Witness in limbo over aliyah bid
“Nice disguise, but I’d lose the kippah.”
A British Jew who is hoping to make aliyah to Israel has told of his frustration with delays to the process - caused because he is in a witness protection programme.
The man, whom the JC has agreed not to name, said he was "in limbo" because red tape caused by his identity change has led Israeli authorities to make additional checks on him, stalling the process.
It is now more than a year since he first applied for Israeli citizenship. A rabbi in Britain has presented Israeli officials with verification of the man's real identity, but the potential oleh is yet to hear his fate.
The man, who is in his 50s, went into witness protection after giving evidence in a murder trial which led to a number of people being convicted and sentenced to long jail terms.
He has received a new identity, new driving licence, national insurance number and passport as part of the protection scheme, but his work references, qualification certificates and birth certificate cannot be replaced with his new name.
Being in the witness programme has had a "fundamental" effect on his decision to move to Israel, he said.
"The witness protection makes it almost impossible to apply for work. I've not worked since the day I went into protection. They make it easy for you to live on benefits, but that's no way to live for the rest of your life.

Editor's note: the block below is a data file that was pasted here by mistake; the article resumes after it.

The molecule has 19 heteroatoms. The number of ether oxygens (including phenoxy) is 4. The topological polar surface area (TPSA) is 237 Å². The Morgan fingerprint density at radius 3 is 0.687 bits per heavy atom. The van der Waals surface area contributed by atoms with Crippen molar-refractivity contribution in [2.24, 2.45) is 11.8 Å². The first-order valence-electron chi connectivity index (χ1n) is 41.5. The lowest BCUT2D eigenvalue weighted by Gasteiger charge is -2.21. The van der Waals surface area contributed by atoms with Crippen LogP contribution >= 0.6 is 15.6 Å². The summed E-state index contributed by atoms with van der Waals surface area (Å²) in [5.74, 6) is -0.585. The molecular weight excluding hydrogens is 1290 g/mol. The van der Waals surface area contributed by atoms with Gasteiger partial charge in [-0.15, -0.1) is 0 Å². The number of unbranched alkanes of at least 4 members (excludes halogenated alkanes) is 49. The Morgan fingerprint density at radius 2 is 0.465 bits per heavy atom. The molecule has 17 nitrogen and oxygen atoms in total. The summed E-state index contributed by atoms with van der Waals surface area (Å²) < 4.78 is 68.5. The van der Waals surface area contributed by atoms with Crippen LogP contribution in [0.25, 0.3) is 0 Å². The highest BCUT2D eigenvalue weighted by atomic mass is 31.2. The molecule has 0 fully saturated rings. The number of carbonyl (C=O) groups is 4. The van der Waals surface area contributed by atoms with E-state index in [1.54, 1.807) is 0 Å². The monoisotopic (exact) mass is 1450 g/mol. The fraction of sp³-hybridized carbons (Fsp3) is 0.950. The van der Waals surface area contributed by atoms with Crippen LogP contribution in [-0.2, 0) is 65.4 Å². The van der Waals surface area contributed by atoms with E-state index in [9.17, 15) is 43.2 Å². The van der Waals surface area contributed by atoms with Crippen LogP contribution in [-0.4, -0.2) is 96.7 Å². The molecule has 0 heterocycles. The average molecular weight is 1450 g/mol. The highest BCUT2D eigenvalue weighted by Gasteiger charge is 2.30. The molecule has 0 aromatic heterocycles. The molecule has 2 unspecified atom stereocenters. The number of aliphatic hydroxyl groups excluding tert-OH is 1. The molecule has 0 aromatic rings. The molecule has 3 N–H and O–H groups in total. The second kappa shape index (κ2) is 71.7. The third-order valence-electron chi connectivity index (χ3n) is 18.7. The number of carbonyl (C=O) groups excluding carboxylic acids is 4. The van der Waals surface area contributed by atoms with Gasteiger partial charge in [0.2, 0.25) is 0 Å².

"I made the application a year ago but it's been kicked around different departments in Israel because no one knows how to deal with it. My main concern is that this could go on indefinitely.
"It's very frustrating. I don't have a date to go, I can't move forward, I can't make plans here or in Israel. I'm in limbo."
A Jewish Agency spokesman, who has been dealing with the man's application, said: "It's unique. We have never had such a case before. But the reason for the delay is very simple: the authorities have to check absolutely everything.
"We are waiting for an answer from Israel but it takes a long time to consider everything. It's not just enough that we believe his story.
"I promise that we are doing our part and we are niggling the other bodies that need to give an answer. We want to help because the man did not know who to approach. I hope eventually it is resolved, and he can move to Israel."